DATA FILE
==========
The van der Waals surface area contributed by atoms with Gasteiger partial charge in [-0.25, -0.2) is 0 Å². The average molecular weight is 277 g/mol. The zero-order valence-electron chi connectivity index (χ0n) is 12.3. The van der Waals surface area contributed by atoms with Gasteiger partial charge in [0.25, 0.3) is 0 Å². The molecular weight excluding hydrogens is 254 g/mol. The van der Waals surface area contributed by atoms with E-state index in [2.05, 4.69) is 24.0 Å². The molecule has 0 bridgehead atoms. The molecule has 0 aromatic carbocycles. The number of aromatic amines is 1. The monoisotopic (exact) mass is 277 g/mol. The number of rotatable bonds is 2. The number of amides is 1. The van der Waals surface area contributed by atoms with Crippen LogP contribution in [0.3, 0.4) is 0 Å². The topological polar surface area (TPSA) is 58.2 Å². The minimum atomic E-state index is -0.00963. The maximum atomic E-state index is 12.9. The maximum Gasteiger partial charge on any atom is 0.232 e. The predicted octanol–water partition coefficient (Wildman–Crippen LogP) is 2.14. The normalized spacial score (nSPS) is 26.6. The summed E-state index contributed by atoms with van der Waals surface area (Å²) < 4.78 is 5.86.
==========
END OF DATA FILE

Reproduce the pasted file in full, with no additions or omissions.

The van der Waals surface area contributed by atoms with Gasteiger partial charge in [-0.25, -0.2) is 0 Å². The average molecular weight is 277 g/mol. The zero-order valence-electron chi connectivity index (χ0n) is 12.3. The van der Waals surface area contributed by atoms with Gasteiger partial charge in [0.25, 0.3) is 0 Å². The molecular weight excluding hydrogens is 254 g/mol. The van der Waals surface area contributed by atoms with E-state index in [2.05, 4.69) is 24.0 Å². The molecule has 0 bridgehead atoms. The molecule has 0 aromatic carbocycles. The number of aromatic amines is 1. The monoisotopic (exact) mass is 277 g/mol. The number of rotatable bonds is 2. The number of amides is 1. The van der Waals surface area contributed by atoms with Crippen LogP contribution in [0.3, 0.4) is 0 Å². The topological polar surface area (TPSA) is 58.2 Å². The minimum atomic E-state index is -0.00963. The maximum atomic E-state index is 12.9. The maximum Gasteiger partial charge on any atom is 0.232 e. The predicted octanol–water partition coefficient (Wildman–Crippen LogP) is 2.14. The normalized spacial score (nSPS) is 26.6. The summed E-state index contributed by atoms with van der Waals surface area (Å²) < 4.78 is 5.86.